Norah Jones’ Puss N Boots – Her Best Project Ever?

by delarue

Is Puss & Boots the best project Norah Jones has ever been involved with? It’s definitely the most fun. Jones, guitarist/singer Sasha Dobson and bassist Catherine Popper are obviously having a blast playing their devious mix of oldschool C&W, honkytonk and a little retro rock, and all of it is contagious. Which it ought to be. Who would have thought that a group that began as a way for Jones to mess around under the radar would evolve this far? The trio are playing Sunny’s bar in Red Hook tonight, June 20 at 9ish, presumably as a warmup for their big gig at the Bell House (which has been their more-of-less official home lately) on July 15 at 8:30. Advance tix for that one are $25 and highly recommended.

And who would have thought that the three would eventually make an album? They assuredly didn’t record No Fools, No Fun for the money (which might have a lot to do with why it’s so fresh and entertaining). Popper has a money gig with a big-ticket arena rock band. Dobson has her choice of gigs on the jazz or folkie circuit, which Jones will be able to play for the rest of her life. So why do this? Maybe just for the love of it.

You could call this a younger, more irreverent counterpart to the Dolly Parton/Loretta Lynn/Linda Ronstadt albums. Much as Jones gets all the props for her voice, Dobson is no slouch at country and neither is Popper. What jumps out is how good, and how purist, a country guitarist Jones is – and Dobson, who’s just as eclectic and jazz-inclined as Jones, makes a good foil. Most of the songs feature three-part harmonies and they are as energetic and sassy as you would expect. The opening track, Leaving London has the three singing in unison; then they trade verses and max out the rodeo innuendos on Bull Rider, a Freudian shuffle. Dobson gives the ballad Twilight an especially forlorn edge; the group follows with the good-natured waltz Sex Degrees of Separation, which as it turns out isn’t remotely x-rated.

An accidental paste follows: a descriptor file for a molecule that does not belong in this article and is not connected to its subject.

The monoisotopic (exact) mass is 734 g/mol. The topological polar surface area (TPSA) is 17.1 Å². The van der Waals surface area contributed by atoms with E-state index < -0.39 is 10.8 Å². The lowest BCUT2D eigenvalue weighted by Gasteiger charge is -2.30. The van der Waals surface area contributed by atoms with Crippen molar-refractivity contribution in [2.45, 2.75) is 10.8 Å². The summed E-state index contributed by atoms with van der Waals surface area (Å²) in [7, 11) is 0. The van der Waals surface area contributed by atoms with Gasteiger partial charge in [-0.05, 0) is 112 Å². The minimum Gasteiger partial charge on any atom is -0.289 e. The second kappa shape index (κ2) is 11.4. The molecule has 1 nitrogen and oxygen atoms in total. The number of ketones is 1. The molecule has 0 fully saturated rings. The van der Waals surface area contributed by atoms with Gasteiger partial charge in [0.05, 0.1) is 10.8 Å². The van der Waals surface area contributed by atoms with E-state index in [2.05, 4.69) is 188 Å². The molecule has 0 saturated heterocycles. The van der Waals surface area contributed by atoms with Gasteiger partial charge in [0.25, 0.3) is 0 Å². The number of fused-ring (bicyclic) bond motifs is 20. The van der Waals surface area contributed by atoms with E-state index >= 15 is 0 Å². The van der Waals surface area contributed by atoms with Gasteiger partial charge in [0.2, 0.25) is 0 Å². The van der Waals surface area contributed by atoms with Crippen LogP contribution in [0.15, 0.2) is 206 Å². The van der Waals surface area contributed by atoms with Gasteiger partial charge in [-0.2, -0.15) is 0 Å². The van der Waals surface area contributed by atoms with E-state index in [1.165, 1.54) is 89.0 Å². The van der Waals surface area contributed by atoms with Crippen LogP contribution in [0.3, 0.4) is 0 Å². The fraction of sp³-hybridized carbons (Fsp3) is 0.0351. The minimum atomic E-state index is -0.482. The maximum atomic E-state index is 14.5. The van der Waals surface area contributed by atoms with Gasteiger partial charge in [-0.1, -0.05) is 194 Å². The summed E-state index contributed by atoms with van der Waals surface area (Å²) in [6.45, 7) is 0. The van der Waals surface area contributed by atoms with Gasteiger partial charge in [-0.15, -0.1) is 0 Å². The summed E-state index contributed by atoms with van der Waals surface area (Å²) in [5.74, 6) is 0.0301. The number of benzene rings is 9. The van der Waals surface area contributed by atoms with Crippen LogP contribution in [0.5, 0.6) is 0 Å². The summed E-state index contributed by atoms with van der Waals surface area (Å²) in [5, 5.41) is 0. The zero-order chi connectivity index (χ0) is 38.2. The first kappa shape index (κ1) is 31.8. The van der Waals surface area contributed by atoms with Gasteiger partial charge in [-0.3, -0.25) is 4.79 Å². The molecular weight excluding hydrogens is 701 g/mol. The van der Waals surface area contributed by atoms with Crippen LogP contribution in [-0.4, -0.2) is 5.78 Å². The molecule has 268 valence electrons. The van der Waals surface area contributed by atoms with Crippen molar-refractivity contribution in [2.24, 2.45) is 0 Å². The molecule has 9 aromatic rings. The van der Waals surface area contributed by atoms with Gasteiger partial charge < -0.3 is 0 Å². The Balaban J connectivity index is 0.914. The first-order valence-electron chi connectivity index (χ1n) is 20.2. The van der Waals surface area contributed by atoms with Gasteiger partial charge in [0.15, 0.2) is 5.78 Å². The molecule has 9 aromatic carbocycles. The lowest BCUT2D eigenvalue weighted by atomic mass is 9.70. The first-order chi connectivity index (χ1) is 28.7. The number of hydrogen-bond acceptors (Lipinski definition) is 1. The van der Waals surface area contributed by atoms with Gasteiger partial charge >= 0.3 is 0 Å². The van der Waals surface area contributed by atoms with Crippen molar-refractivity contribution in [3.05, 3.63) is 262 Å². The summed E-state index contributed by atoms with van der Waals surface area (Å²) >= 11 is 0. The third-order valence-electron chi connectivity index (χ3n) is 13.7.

Jones’ garage rock guitar pairs off with Popper’s slinky, soaring bass on the Texas shuffle Don’t Know What It Means. Their live take of Neil Young’s Down by the River sstarts as if they’re going to do Pink Floyd’s Breathe instead (both songs have the same chords on the verse), Popper slinking around during an amusingly primitive guitar solo that the crowd loves anyway. The blend of voices on the slow honkytonk ballad Tarnished Angel are especially fetching until they hit an unexpected joke – no spoiler here.

They do Jesus Etc. as laid-back but purposeful stoner alt-country (sounds like an oxymoron, but you have to hear it). Likewise, they fake their way through the changes on the briskly shuffling, clanging and twanging Always. GTO, a detour toward Eilen Jewell-tinged ghoulabilly, is the album’s darkest and arguably best song. After Pines, a sketchy indie-folk number, the album winds up with the slow honkytonk tune You’ll Forget Me, the only place on the album where Popper actually gets to take a solo, keeping it terse and lowdown. Chemistry and cameraderie is all over the place here – who says supergroups can’t get along? The album’s not out yet so no Spotify link yet – watch this space.